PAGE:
With God Nothing is Impossible for Us

A Letter from Christi and Jeff Boyd, serving in Africa

July 2020

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“Go, gather all the Jews to be found in Susa, and hold a fast on my behalf, and neither eat nor drink for three days, night or day. I and my maids will also fast as you do. After that I will go to the king, though it is against the law; and if I perish, I perish.” Esther 4:16.

Greetings!

I was curious when the Presbyterian Community of Kinshasa (CPK) put forward this passage for a special church-wide offering. Back in February, when the Community President Pastor Isaac Kalonji visited us at home, he shared news about a challenge that has long plagued Presbyterians in the Congo: the difficulty of building churches, particularly for congregations in the cities where buying land is the first obstacle.

Presbyterians in the U.S. have a generous history of coming alongside the CPK to support church planting and the construction of worship places. More recently, the Booth Family Initiative supported the construction of a church in Menkao village on the Bateke Plateau, and other Christian organizations have shown interest to re-engage in this area. Some of the church buildings will be in rural areas where land titles are easier to obtain and less costly.

Pastor Isaac shared with us wonderful news from Rev. Kim Kyung-sik, a pastor and mission worker sent from South Korea and serving in Kinshasa since 1992. Last year, at a moment of hardship for Rev. Kim, Pastor Isaac and his colleagues went to visit him. Their visit so moved Rev. Kim that he offered to help build a church for the CPK. Having his own construction team, he just needed a building site. The CPK selected the Fer Bois parish. After the building project was completed, Rev. Kim wanted to continue to build churches for other congregations, provided the CPK owned the building sites. This is where the problem lies. Buying land in a city of 12 million is expensive.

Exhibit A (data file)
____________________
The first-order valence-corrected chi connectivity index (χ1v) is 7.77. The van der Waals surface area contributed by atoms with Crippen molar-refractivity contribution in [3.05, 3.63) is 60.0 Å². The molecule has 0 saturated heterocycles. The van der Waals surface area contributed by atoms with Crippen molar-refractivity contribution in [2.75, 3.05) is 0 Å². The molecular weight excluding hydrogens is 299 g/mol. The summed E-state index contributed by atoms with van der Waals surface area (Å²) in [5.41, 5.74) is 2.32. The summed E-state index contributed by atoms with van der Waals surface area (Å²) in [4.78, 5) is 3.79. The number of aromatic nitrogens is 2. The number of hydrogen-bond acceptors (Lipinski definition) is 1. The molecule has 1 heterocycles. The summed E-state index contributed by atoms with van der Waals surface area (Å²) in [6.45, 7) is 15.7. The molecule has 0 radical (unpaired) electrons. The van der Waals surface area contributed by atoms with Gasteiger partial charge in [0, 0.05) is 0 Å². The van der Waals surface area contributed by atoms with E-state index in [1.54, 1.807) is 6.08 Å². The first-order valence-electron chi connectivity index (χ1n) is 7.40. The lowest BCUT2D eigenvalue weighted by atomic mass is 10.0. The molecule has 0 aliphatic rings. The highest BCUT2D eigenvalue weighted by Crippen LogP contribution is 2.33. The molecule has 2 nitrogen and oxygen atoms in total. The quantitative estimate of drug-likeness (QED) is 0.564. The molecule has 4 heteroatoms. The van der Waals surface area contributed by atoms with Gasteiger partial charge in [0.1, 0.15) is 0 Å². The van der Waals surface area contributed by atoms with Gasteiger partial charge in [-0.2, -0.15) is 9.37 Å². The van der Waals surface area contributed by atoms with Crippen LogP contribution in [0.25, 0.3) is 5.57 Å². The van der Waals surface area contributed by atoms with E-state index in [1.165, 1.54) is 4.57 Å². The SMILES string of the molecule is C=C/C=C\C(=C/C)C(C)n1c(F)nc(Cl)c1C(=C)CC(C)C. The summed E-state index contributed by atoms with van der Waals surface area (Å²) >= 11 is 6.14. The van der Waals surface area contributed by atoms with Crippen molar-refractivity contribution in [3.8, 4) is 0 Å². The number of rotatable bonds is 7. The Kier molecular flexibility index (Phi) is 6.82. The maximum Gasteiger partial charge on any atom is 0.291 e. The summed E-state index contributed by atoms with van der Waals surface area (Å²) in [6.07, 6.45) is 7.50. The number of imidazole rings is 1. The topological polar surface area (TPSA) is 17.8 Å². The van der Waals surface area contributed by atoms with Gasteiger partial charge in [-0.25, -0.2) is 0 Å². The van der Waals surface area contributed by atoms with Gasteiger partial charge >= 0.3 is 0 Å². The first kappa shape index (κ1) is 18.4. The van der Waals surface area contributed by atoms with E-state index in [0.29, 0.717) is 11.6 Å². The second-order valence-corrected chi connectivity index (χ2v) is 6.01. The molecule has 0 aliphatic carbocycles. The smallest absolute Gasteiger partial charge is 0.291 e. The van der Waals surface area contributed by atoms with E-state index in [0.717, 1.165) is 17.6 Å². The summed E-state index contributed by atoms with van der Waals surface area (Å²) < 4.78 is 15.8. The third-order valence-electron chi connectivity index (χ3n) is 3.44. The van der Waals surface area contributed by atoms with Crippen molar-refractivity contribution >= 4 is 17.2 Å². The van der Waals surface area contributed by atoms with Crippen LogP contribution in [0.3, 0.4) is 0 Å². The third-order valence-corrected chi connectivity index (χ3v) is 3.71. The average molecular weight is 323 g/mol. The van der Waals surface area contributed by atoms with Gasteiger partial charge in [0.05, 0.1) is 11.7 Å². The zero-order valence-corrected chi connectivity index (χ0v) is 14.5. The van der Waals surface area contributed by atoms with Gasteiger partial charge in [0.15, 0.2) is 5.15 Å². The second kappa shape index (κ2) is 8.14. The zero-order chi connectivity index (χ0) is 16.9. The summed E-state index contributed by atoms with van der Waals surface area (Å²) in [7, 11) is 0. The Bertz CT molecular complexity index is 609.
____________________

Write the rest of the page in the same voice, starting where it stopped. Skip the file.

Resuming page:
The prospect of providing its congregations with durable church buildings is a blessing for the CPK, but it can only come to fruition if the denomination has access to land. There are twelve fully functioning congregations in Kinshasa that still do not have property on which to build a church building. Several of them are renting space to worship. Often this means leasing the land and putting up a simple hangar. Some congregations worship in space offered by a church member who owns the land. However, if the church does not own the property, it will not risk building on it.

One Presbyterian congregation was recently forced to leave the place where it had been worshipping for over 20 years. An elder of the church had owned it, but his grown children did not appear to share his commitment to the church when he passed away. The land was sold, and the church members have since been meeting in their pastor’s home. Another congregation recently was evicted from the land where it has been holding its worship services and has since been meeting at a sister church of the CPK, just at a different hour than their hosts.